• Role of Progesterone Receptor and Src Kinase in Methamphetamine-mediated Proceptive Behavior

      Williams, Katrina; Mong, Jessica Aurora (2017)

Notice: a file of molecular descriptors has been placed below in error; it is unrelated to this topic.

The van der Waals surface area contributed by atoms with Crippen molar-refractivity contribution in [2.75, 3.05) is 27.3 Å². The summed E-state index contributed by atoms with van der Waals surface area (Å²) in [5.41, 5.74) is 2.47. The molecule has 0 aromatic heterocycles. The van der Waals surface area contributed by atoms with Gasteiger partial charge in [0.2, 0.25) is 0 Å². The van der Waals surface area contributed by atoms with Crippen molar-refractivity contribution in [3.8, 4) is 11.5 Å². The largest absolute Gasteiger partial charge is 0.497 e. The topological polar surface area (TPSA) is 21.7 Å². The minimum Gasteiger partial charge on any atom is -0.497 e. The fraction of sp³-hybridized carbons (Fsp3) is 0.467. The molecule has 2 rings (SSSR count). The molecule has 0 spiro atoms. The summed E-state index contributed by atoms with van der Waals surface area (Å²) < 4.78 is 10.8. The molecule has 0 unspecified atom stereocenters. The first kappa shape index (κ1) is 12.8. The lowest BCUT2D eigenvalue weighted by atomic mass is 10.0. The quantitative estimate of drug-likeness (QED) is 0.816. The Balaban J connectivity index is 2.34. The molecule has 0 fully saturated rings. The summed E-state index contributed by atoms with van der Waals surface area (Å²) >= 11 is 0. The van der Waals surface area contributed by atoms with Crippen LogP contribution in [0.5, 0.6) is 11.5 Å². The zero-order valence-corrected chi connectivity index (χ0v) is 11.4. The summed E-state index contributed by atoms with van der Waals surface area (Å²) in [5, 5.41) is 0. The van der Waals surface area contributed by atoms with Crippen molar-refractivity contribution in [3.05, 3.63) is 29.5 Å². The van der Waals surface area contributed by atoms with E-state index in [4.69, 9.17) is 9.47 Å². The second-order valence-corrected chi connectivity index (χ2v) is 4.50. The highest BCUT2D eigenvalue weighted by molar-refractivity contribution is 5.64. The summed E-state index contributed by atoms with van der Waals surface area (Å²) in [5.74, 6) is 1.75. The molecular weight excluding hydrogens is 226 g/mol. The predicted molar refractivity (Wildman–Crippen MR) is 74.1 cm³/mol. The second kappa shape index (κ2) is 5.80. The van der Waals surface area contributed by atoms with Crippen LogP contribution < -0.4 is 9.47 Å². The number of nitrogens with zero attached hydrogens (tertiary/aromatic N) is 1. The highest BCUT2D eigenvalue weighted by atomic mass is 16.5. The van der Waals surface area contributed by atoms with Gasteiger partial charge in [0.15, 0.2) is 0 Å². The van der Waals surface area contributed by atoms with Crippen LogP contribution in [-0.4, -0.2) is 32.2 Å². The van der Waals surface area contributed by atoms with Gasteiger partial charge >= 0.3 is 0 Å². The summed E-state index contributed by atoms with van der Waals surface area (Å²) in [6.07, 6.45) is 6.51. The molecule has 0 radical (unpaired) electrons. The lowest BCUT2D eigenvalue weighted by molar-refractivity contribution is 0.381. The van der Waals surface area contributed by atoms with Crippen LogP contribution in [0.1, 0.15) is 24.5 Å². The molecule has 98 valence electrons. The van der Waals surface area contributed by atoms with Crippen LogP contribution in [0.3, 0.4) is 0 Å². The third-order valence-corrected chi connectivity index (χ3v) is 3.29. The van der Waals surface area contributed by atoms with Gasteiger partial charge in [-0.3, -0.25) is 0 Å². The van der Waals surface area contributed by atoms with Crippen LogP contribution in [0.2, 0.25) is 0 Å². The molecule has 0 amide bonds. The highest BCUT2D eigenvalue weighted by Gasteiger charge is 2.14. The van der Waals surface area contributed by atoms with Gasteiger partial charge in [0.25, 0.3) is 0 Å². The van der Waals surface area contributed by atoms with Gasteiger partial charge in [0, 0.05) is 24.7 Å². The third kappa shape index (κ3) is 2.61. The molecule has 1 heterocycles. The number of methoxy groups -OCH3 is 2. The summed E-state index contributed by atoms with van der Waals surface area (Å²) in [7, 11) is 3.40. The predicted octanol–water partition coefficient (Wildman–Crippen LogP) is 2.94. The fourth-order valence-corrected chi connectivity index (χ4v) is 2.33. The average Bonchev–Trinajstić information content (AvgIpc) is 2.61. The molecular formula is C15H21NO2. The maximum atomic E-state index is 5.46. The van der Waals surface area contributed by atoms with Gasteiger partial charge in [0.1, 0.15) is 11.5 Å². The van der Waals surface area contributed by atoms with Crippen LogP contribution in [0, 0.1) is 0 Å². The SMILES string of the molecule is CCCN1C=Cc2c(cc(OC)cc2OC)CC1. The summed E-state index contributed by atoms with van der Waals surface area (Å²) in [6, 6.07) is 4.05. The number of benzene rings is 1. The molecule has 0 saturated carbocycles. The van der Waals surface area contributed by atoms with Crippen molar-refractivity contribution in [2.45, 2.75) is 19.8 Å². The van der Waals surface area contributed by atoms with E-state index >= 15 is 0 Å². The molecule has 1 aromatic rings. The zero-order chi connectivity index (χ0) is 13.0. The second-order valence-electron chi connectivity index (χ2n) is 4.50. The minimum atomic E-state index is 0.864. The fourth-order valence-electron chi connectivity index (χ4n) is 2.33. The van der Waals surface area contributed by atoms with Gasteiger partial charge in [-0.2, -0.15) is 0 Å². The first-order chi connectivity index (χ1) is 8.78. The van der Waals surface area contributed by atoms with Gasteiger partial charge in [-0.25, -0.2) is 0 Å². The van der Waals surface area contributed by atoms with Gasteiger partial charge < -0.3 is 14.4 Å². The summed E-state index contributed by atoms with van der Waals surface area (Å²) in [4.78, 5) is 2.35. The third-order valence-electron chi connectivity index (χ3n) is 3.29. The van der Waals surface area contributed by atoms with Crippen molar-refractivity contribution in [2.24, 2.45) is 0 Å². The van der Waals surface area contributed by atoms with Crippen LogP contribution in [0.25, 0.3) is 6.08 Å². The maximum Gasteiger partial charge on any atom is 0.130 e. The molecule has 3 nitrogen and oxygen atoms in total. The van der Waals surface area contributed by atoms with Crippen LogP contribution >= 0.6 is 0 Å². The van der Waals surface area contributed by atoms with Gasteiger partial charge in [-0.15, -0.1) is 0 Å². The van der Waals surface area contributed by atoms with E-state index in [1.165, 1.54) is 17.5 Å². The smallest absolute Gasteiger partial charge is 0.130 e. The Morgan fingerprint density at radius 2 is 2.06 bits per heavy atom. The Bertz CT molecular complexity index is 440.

Methamphetamine (Meth) is a psychomotor stimulant strongly associated with increases in sexual drive and impulse in both men and women. These changes in sexual motivation have a greater impact on women due to their likelihood of facing the greater burden of unplanned pregnancies and an increased risk for psychiatric co-morbidities. We have previously established a rodent model of Meth-induced increases in sexual motivation. Using this model, we have demonstrated that in the presence of ovarian steroids, Meth-induced increase in behavior requires activation of the dopamine type-1 receptors and progesterone receptors (PR) in the medial amygdala (MePD). However, the mechanisms through which Meth is interacting with the PR signaling system remain unknown. The work presented here furthers our understanding of the potential mechanism by which Meth-activated pathways and ovarian steroids interact in the MePD to increase proceptive behaviors. First, using a cell-specific lesion technique, DAUN02 inactivation, we identified a behaviorally relevant cell population in the MePD required for Meth-induced increases in proceptivity. Furthermore, we demonstrated that within the MePD, Meth increases PR phosphorylation at Ser294 (pSer294-PR). This site is a target of both ERK1/2 and Src kinases, which have both been implicated in the cellular mechanisms underlying female sexual behavior. Indeed, the combined administration of Meth and ovarian hormones increased the phosphorylation of both ERK1/2 and Src kinases suggesting a role for these proteins in Meth-induced increases in PR phosphorylation and proceptivity. To test the possible role of each kinase, pharmacological inhibitors of either Src-family kinases or ERK1/2 were independently infused directly into the MePD. While separately inhibiting both kinases attenuated Meth-induced increases in proceptivity, ERK1/2 inhibition was unable to block the Meth-induced phosphorylation of Ser294-PR. Using shRNA to specifically knockdown the expression of Src in the MePD resulted in an attenuation of the Meth-induced proceptivity and a blockade of Meth-induced pERK1/2 and pSer-294-PR supporting the possibility that Src is a nexus linking Meth induced signaling to PR activation. These findings suggest that in the presence of ovarian steroids, Meth increases Src kinase signaling within the MePD, which subsequently increases pSer294-PR and pERK1/2, which are necessary for Meth-facilitated proceptive behavior.